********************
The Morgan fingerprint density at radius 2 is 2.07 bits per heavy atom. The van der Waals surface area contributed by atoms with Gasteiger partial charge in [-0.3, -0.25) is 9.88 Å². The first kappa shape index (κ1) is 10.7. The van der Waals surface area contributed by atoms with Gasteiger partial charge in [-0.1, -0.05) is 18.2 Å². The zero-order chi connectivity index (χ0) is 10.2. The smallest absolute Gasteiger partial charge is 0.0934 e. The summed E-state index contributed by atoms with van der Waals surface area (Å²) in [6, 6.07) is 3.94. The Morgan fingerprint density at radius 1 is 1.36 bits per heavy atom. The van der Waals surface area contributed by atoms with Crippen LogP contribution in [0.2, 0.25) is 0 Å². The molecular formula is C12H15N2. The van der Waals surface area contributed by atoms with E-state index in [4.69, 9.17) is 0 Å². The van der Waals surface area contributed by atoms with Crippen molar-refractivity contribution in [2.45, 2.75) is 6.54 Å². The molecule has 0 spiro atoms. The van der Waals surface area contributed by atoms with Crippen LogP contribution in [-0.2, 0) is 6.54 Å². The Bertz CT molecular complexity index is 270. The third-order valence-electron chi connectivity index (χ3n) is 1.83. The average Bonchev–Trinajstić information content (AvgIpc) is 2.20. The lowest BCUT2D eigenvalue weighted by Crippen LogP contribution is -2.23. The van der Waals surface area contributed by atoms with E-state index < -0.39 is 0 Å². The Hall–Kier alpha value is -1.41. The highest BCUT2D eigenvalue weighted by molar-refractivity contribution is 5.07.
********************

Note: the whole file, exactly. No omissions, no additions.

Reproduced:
The Morgan fingerprint density at radius 2 is 2.07 bits per heavy atom. The van der Waals surface area contributed by atoms with Gasteiger partial charge in [-0.3, -0.25) is 9.88 Å². The first kappa shape index (κ1) is 10.7. The van der Waals surface area contributed by atoms with Gasteiger partial charge in [-0.1, -0.05) is 18.2 Å². The zero-order chi connectivity index (χ0) is 10.2. The smallest absolute Gasteiger partial charge is 0.0934 e. The summed E-state index contributed by atoms with van der Waals surface area (Å²) in [6, 6.07) is 3.94. The Morgan fingerprint density at radius 1 is 1.36 bits per heavy atom. The van der Waals surface area contributed by atoms with Crippen LogP contribution in [0.2, 0.25) is 0 Å². The molecular formula is C12H15N2. The van der Waals surface area contributed by atoms with E-state index in [4.69, 9.17) is 0 Å². The van der Waals surface area contributed by atoms with Crippen molar-refractivity contribution in [2.45, 2.75) is 6.54 Å². The molecule has 0 spiro atoms. The van der Waals surface area contributed by atoms with Crippen LogP contribution in [-0.2, 0) is 6.54 Å². The Bertz CT molecular complexity index is 270. The third-order valence-electron chi connectivity index (χ3n) is 1.83. The average Bonchev–Trinajstić information content (AvgIpc) is 2.20. The lowest BCUT2D eigenvalue weighted by Crippen LogP contribution is -2.23. The van der Waals surface area contributed by atoms with E-state index < -0.39 is 0 Å². The Hall–Kier alpha value is -1.41. The highest BCUT2D eigenvalue weighted by molar-refractivity contribution is 5.07.